In 2023, the Humanitarian Data Exchange (HDX) continued to deliver on its goal of making data easy to find and use for analysis of humanitarian operations. The platform was accessed by 1.4 million people in 230 countries and territories, maintaining a similar number of users over the past several years but with a 25 percent increase in the number of datasets downloaded. Below we provide a closer look at the trends from 2023 and highlight a few of the new organizations that joined our community.

There are 237 organizations sharing their data on HDX. Existing and new organizations shared 1,800 new datasets covering crises ranging from Gaza to Sudan. By the end of December 2023, HDX hosted 20,500 datasets which were downloaded almost 2.7 million times throughout the year. Over half of the data on HDX is now shared programmatically, reducing the need to manually add individual datasets. This shift to automation through data pipelines is a sign of increased sophistication among our data partners and something we plan to leverage in the HDX technical roadmap

In 2023, we created four HDX crisis pages to support the response to the Türkiye/Syria earthquake, the Morocco earthquake, Libya flash floods and hostilities in Gaza. Although we are no longer maintaining the Horn of Africa Drought Data Explorer, the underlying datasets on food insecurity, seasonal rainfall and humanitarian operations remain on HDX.

We welcomed 24 new organizations to HDX in 2023. A few highlights include:

  • United Nations Relief and Works Agency for Palestine Refugees in the Near East (UNRWA) provides education, healthcare, social services, and emergency relief to Palestinian refugees in areas including the West Bank, Gaza, Jordan, Lebanon and Syria. Since October, they have shared three datasets on Gaza covering displaced people in UNRWA shelters, aid trucks accessing Gaza, and the number of killed and injured civilians.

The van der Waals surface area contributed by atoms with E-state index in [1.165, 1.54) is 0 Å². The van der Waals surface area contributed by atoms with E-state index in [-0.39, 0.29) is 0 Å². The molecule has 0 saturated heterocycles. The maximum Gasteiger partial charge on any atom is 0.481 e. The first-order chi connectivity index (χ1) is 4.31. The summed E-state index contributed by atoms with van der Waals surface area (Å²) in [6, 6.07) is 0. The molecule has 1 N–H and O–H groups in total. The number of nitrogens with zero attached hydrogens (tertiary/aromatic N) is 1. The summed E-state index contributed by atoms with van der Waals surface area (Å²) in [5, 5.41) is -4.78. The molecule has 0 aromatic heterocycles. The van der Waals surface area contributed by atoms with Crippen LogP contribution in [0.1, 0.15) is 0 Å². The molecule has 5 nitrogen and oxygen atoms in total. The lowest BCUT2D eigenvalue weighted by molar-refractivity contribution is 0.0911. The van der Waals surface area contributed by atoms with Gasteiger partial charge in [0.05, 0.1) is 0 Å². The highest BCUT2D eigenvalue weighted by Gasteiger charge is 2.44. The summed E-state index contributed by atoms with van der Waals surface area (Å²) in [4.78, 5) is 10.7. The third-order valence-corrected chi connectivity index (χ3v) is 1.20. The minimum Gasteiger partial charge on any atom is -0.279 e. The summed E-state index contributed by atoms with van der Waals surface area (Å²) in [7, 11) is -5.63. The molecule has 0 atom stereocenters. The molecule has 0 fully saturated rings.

• Google Research aspires to make discoveries that impact everyone and release their findings as open source. Following the Morocco earthquake in September, they shared a building footprints dataset which contains the outlines of buildings derived from high-resolution satellite imagery. Since then, they have shared four more datasets with imagery for Libya, Afghanistan, Japan and Reunion Island.
  • IGAD Climate Prediction and Applications Center (ICPAC) is accredited by the World Meteorological Organization to provide climate services to 11 East African countries. Their data includes historical tropical cyclone paths and impacts as well as combined drought indicators which are used for detecting and monitoring areas that are either affected or have the potential to be affected by meteorological, agricultural and/or hydrological drought.
  • WFP Advanced Disaster Analysis & Mapping (ADAM) is an operational system for collecting, analyzing and mapping geospatial and socio-economic information following rapid onset humanitarian emergencies. So far, ADAM has shared over 60 disaster alerts datasets covering floods, earthquakes and tropical storms.

We also want to acknowledge the long-standing data contributions from partners such as ACLED, the Humanitarian OpenStreetMap Team, Integrated Food Security Phase Classification, IOM, REACH, UNFPA, UNHCR, UNOSAT, WFP and our own OCHA field offices. 

We will be providing more insights about the data on HDX in The State of Open Humanitarian Data 2024 report, which will be released in February. We look forward to working with all of you in the year ahead – a year that marks the platform’s tenth anniversary. We are excited about the potential of the next ten years and look forward to continued data partnerships. Please reach out with questions or comments at